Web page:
“The hardest part of the learning journey or of making changes is the admission of the inability to do something or of the struggle.”

People are often willing to help us,  offer us new perspectives and ways out of our difficulties or provide comfort in our struggles. However, if we are unwilling to acknowledge the difficulties we face, then we are not going to be open to such support.

What I find time and time again in my work with people is that the hardest part of the learning journey or of making changes is the admission of the inability to do something or of the struggle. Once that step has been taken the process is usually simple, if not easy.

Surrendering to the learning journey by declaring one’s incompetence is the doorway to beginning to change.

Questions for Reflection

  • Where are you frustrated or struggling with a lack of progress in your professional or personal life?
  • What might be your learning challenges or areas of incompetence?
  • What stops you from admitting those challenges and asking for help?
  • What help might be available to you, once you begin to ask for it?

© Aboodi Shabi – 2015
aboodi@aboodishabi.com - www.aboodishabi.com

Boy, Aboodi Shabi, Goaly Blog

“We shape ourselves to fit this world and by the world are shaped again.” David Whyte

All of us have behaviors shaped by factors outside of ourselves.

Leadership developer and founding co-president of the U.K. chapter of the International Coach Federation Aboodi Shabi talks with us today about how we can identify and transform our learned behaviors. Enjoy!

From Apartheid to Great Expectations

In the introduction to Peter Senge’s book “Presence”, there is a powerful story from a leadership workshop Senge was running in South Africa in 1990 during the last days of the Apartheid system.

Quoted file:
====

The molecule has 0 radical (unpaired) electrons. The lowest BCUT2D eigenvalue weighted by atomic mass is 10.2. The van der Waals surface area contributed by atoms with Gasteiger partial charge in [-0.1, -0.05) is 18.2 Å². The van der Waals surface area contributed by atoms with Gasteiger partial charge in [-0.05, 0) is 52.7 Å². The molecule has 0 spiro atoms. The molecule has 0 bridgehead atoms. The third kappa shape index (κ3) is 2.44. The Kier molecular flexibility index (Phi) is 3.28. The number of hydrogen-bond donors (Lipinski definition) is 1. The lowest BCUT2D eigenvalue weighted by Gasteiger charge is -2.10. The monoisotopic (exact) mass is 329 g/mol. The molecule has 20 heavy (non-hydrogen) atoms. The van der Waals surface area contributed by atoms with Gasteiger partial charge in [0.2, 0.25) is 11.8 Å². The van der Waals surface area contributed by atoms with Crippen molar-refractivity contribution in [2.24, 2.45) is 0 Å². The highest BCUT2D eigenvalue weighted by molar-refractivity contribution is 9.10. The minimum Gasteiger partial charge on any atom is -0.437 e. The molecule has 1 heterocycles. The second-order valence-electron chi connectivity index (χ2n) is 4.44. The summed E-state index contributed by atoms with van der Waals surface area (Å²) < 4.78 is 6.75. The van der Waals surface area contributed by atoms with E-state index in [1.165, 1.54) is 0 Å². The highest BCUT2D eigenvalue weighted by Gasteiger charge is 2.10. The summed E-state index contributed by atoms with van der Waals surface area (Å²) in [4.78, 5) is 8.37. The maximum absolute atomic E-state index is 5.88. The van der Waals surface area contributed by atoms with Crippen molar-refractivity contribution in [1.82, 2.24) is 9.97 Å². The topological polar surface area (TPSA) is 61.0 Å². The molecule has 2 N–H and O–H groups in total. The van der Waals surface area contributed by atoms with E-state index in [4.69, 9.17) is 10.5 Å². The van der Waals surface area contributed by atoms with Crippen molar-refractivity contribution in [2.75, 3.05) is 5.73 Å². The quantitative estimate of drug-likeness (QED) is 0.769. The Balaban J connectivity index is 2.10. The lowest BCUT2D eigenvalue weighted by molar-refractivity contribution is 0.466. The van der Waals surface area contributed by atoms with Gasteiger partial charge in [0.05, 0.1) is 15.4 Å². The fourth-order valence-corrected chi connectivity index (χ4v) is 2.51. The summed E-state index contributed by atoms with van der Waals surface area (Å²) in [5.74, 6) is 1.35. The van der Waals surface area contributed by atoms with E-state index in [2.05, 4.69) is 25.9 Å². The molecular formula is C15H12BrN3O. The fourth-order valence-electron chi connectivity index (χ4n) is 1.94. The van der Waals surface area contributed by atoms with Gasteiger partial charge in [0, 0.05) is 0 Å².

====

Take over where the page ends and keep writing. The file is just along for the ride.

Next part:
During the workshop, which was for both blacks and whites, the participants were shown a video of Martin Luther King’s “I Have a Dream” speech, which had been banned in South Africa, and which many of them had never seen before.

After the video was shown, one of the participants, a white Afrikaans businessman, turned to one of the black community leaders, Anne Loetsebe, and said to her: “I want you to know that I was raised to think you were an animal.” And then he started crying. Anne just held him in her gaze and nodded. (You can read the full story here.)

Similarly, Estella, the adoptive daughter of Miss Havisham in Dickens’ novel “Great Expectations”, is depicted as being unable to love because she was brought up by a mother who had hated men after being jilted at the altar.

Learned Behavior: It Can Change

Stories like that illustrate that people aren’t “racist” because they are fundamentally evil or bad, nor are they “unable to love” because they are inherently unemotional. We are the way that we are because that’s what we have learned. And the things that we assess as character “deficiencies” might simply be things we have or have not learned.

“We are the way that we are because that’s what we have learned.”

When I work with people, in all kinds of contexts and situations, I frequently hear statements like “That’s just the way that I am,” “I’m really bad at asking for help,” or, “I’m never going to be any good at leadership.”

On further exploration, we usually discover that, at some point in their early lives, they were trained to be a certain way, or not trained in a particular competency.

Suddenly, what initially seemed to them as a character flaw becomes simply a recognition of a lack of learning or training, and then a different kind of possibility occurs – the possibility to train in a different way, to learn a new way of being.